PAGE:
Someone once said that suffering breeds great art, but I wonder what they would have made of a year spent dealing with a global pandemic. For 20 years, Arab Strap dabbled in a dimly lit blend of sordid lyricism, arched melodies, and electronic rhythms, so it seems appropriate that they make their return during these bleak times with their first album in 15 years. But while the duo—singer Aidan Moffat and guitarist Malcolm Middleton—was in the midst of working on the album when the pandemic hit the UK, As Days Get Dark (Rock Action Records) is not a COVID record, though you can hear it in that context at times. Instead, it explores the themes that have always informed the Scottish band’s work, namely the intimate affairs of the heart and the despair that they wreak.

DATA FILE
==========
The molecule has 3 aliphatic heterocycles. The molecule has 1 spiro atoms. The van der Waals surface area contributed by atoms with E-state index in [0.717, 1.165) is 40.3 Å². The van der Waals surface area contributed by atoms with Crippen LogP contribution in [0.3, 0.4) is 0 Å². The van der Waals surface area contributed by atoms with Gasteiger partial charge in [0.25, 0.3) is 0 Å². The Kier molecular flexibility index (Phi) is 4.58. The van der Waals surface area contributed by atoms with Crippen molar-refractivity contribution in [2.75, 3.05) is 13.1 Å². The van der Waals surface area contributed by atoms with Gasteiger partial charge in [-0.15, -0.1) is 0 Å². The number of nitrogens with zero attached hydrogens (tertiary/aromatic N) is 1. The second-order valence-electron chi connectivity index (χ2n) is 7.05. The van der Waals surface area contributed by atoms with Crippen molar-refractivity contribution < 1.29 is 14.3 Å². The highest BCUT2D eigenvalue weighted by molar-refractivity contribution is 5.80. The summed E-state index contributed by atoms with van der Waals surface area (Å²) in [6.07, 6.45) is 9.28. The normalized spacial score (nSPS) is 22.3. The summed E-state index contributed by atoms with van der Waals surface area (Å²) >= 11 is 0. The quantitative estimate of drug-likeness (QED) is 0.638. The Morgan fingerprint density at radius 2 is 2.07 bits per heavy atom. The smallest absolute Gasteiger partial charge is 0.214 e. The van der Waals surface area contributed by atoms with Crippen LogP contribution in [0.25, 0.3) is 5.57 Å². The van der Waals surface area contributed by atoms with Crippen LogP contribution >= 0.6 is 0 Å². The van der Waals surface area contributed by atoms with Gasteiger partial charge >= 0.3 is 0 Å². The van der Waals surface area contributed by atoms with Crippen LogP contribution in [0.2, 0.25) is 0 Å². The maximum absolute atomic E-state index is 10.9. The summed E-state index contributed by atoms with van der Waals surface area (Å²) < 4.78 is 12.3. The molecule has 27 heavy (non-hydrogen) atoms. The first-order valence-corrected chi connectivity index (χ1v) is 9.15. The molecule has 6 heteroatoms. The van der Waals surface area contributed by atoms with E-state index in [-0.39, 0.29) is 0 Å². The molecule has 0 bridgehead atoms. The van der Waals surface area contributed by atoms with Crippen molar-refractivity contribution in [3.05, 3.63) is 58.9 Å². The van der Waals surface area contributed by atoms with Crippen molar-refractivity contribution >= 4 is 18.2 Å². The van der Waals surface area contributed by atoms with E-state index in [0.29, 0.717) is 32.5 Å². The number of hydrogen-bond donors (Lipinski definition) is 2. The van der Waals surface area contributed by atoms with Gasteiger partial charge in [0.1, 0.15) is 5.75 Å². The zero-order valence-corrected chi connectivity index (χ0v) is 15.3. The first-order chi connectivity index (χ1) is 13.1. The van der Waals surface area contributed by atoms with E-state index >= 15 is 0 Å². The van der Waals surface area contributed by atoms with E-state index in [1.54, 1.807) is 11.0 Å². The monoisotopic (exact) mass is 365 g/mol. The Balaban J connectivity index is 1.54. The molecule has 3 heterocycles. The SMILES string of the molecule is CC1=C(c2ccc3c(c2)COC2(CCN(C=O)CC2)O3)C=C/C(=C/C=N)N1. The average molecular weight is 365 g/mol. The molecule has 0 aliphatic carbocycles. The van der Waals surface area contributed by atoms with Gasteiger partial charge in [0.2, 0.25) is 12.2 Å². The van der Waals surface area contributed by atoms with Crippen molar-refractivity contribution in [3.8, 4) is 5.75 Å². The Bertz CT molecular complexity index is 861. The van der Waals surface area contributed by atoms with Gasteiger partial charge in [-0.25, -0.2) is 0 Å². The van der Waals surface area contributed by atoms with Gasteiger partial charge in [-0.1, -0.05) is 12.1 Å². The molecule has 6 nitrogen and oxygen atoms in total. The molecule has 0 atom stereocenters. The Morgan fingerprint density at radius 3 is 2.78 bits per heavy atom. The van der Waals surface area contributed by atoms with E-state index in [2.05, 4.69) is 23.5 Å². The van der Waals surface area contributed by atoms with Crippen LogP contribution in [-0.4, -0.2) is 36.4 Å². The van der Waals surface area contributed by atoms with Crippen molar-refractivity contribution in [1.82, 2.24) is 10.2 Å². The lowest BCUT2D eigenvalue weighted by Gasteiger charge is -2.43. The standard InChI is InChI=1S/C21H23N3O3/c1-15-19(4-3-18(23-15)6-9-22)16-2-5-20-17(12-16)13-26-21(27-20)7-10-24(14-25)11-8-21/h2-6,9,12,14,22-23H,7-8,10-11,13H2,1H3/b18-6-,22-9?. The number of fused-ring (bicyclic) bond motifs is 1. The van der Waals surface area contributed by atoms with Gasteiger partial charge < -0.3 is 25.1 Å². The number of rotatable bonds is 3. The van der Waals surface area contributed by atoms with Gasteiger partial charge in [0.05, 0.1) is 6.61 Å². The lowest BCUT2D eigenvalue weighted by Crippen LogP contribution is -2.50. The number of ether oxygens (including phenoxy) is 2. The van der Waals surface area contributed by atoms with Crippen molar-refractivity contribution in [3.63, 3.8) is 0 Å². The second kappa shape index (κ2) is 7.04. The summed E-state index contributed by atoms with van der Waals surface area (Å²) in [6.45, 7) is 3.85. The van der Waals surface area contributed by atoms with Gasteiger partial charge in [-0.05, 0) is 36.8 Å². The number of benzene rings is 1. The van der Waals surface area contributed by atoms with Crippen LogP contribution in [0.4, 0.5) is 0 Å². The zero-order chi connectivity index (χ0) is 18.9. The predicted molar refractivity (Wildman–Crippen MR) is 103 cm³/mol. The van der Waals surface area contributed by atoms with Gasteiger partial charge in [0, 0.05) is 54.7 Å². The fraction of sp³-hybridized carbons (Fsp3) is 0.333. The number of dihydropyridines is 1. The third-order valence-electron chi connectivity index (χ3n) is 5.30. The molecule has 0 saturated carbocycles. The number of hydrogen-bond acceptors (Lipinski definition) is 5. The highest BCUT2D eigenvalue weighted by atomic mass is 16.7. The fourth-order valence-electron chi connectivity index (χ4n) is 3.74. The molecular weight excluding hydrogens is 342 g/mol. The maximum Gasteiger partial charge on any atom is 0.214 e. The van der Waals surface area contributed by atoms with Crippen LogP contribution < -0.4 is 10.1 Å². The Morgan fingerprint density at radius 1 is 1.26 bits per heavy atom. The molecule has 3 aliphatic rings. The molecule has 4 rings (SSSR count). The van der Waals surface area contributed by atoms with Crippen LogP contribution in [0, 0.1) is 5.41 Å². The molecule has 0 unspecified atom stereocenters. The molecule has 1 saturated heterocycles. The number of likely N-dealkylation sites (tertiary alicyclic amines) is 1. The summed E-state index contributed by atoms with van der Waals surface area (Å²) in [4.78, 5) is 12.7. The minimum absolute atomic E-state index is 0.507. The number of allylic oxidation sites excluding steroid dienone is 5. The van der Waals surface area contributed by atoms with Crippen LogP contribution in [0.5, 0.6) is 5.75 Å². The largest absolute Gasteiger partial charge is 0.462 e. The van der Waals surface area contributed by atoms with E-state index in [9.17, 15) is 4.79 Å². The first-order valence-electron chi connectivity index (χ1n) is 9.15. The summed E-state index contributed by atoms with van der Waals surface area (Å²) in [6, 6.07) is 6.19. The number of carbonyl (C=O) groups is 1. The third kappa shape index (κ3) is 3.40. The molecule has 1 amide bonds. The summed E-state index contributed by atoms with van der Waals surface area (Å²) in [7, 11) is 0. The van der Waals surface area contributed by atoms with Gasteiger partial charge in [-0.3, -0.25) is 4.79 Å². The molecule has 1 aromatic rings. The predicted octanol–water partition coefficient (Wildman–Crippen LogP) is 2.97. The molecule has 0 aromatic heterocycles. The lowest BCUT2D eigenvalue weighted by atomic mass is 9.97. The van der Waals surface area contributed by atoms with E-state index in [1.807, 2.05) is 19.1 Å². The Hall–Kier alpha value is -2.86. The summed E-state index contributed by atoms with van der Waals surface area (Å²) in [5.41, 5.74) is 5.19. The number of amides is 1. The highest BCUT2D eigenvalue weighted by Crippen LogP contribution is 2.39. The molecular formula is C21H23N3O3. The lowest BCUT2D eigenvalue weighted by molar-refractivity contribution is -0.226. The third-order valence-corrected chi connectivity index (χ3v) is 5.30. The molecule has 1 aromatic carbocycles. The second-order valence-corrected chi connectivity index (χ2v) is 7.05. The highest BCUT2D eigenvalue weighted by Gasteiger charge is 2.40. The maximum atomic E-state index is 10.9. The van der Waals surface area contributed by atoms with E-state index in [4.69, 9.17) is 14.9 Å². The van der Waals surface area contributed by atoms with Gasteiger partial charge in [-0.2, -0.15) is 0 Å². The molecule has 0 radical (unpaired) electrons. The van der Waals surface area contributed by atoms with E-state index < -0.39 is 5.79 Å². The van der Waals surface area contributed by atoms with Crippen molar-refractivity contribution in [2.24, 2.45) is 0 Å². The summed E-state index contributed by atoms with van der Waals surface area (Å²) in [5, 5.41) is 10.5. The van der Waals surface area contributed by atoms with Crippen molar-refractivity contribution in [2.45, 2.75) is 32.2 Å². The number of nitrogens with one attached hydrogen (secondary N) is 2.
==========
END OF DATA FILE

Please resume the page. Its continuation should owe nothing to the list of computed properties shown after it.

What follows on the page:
As Days Get Dark begins with lead single “The Turning of Our Bones” and the verse, “I don’t give a fuck about the past, our glory days gone by. All I care about right now is that wee mole inside your thigh,” showing Moffat’s knack for a strong opening line hasn’t diminished in the intervening years. The song serves as an invocation of sorts, with Aidan commanding, “Let’s not be bashful!” Of course, he’s never had that problem, and here, the record is all the better for it. Whether exploring “all the ways our earthly bodies work” on “Compersion, Pt.1” or the paradox of wanting and not wanting someone on “Bluebird,” where he sings, “I don’t want your love, I need your love. Give me your love, don’t love me,” Moffat doesn’t shy away from poking at emotional scars, whether personal or fictional. As Days Get Dark seems custom-made for these times, even if it doesn’t ever address our collective woe head on. Instead, the album provides a balm of sorts, its minor keys and ill-at-ease protagonists somehow soothing our own miseries. The past year has been a rough one indeed, but there perhaps couldn’t be a better silver lining than getting a new Arab Strap album this piquant and powerful at end of it.